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John Petrucci: Five Things We Learned from His Ernie Ball 'String Theory’ Episode

Today, presents the exclusive premiere of the latest episode of String Theory, starring John Petrucci. Watch it above!

A web series created by Ernie Ball, String Theory explores the sonic origins of influential and innovative musicians. In the episode, Petrucci discusses his beginnings with music and guitar, his love of playing, and his relationship with Ernie Ball.

Below, you can find five facts revealed in the episode.

1. Petrucci grew up with tons of music being played in his neighborhood (0:25): “In the neighborhood that I grew up in—in New York on Long Island—there were a lot of musicians. For some reason, that time in history in our town in New York, everybody played. So it was all around me.”

2. He used to have reoccurring dreams about playing guitar—even before he picked one up (0:43): “I used to have these reoccurring dreams that I played guitar, which I thought was so bizarre. It all sort of fit together at some point, and I said ‘I want to play guitar.’”

3. Petrucci describes his passion for guitar at a young age as having “tunnel vision” (1:20): “Growing up as a kid on Long Island, at some point early on when I started to play guitar and really put in the hours and get really into it, I kind of had tunnel vision. I knew this is what I wanted to do. I didn’t want to do anything else, I wasn’t interested in anything else. I wanted to go to Berklee College of Music because that’s where Steve Vai went—I was total tunnel vision.”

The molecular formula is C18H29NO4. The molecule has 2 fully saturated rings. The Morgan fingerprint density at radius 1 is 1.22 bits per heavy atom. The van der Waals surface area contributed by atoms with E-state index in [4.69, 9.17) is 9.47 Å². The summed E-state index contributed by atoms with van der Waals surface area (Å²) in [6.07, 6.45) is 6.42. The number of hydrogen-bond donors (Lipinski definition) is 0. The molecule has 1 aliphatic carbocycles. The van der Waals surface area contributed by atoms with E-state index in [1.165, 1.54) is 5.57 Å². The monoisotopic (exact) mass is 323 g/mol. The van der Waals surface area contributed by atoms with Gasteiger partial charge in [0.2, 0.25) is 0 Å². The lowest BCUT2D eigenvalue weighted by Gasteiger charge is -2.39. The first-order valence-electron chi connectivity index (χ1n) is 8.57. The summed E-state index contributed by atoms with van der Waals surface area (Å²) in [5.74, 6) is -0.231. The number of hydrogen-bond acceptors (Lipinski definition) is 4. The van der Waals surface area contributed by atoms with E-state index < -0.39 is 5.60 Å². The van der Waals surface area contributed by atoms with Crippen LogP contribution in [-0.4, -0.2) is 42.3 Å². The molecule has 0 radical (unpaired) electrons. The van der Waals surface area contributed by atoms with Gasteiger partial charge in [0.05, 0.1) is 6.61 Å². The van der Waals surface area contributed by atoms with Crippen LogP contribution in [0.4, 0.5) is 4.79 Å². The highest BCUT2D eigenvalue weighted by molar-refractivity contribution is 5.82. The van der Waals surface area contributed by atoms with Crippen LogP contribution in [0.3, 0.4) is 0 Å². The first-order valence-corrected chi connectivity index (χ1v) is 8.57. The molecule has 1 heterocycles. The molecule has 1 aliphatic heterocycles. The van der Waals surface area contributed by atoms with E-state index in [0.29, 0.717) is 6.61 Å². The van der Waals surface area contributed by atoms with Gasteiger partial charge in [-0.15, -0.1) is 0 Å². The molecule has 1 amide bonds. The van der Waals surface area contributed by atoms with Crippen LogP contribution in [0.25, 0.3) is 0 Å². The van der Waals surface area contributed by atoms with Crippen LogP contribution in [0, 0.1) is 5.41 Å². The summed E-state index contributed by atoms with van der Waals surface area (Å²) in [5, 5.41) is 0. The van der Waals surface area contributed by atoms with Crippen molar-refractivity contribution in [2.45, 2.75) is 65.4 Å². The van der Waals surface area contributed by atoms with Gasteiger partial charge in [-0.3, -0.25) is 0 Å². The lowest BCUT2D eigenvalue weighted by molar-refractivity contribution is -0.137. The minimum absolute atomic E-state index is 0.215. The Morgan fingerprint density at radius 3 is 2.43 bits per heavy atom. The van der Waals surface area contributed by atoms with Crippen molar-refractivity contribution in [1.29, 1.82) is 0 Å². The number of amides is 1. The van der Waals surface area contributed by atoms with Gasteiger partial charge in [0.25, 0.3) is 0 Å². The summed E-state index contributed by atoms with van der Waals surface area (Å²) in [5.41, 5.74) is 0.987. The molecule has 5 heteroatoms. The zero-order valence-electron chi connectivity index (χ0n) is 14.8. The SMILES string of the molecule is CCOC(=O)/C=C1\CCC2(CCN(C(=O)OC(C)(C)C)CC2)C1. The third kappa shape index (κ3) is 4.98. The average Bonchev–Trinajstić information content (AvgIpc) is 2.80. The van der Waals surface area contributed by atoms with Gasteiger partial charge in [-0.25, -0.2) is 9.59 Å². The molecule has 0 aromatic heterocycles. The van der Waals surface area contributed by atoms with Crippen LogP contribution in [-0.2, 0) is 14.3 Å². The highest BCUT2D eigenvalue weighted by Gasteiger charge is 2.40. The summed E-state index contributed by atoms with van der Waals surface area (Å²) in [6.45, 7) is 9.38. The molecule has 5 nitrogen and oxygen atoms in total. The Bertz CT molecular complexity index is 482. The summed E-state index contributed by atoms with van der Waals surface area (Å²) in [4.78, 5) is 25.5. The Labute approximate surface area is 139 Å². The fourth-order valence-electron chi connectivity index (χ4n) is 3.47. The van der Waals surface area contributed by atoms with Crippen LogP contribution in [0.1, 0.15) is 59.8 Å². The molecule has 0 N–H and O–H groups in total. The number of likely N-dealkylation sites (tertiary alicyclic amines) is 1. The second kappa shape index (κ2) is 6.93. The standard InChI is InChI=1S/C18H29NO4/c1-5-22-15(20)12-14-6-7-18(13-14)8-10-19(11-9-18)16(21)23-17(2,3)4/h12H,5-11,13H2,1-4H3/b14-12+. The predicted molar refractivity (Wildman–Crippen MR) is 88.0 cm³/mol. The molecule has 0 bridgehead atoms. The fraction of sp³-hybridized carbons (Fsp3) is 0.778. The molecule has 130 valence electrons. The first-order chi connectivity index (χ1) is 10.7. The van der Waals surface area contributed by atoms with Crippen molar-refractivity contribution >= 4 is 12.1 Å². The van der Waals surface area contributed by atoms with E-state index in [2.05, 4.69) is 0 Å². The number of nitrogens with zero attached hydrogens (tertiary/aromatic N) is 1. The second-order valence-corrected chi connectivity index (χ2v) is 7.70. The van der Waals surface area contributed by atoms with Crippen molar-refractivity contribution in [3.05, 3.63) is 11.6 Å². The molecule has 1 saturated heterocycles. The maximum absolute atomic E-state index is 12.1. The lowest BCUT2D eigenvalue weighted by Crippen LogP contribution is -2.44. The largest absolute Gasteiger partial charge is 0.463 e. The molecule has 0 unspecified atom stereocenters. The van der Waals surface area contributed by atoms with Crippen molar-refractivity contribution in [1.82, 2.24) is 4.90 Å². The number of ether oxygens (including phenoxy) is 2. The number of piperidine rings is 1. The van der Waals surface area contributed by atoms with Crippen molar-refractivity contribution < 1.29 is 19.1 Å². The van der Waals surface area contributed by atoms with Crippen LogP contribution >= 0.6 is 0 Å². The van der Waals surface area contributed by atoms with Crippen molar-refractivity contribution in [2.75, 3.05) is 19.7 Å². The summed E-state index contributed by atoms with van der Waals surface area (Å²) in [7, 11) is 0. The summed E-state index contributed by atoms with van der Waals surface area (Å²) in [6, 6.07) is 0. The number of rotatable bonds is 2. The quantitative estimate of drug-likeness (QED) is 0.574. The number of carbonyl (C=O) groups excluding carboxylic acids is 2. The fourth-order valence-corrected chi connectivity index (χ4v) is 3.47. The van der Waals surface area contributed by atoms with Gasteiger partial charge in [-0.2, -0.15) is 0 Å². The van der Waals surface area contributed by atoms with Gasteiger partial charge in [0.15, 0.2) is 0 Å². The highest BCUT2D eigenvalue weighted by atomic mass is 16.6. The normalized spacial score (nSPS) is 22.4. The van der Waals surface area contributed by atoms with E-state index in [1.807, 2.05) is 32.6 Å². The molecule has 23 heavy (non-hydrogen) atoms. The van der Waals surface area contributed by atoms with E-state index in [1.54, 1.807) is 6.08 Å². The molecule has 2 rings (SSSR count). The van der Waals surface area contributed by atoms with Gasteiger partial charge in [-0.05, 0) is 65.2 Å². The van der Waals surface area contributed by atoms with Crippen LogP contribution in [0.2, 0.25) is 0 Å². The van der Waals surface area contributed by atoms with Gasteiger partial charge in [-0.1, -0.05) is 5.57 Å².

4. His relationship with Ernie Ball began with volume pedals (2:21): “Early on in my career, I was really into the volume pedal techniques that somebody like Steve Howe or Alex Lifeson would use…right away I used an Ernie Ball pedal. It started with the pedals, then moved on to the strings, and, of course, the guitars.”

5. Ultimately, for Petrucci, music is what drives him (4:19): “[While] playing, I’m looking out into the audience, and when you see people grooving along to the song, smiling, clapping, singing along, whatever—they don’t care about the scale you just played. Maybe some guitar players do, but the bigger picture is that everyone is getting into the music—how the music is reaching them, what it means to them, and the memories it created in their lives. Being able to share that with people you don’t even know, but you’re having this interaction—that’s amazing. That’s what it’s all about.”

Of course, these are just five facts pulled from the clip. Be sure to watch the entire episode above.

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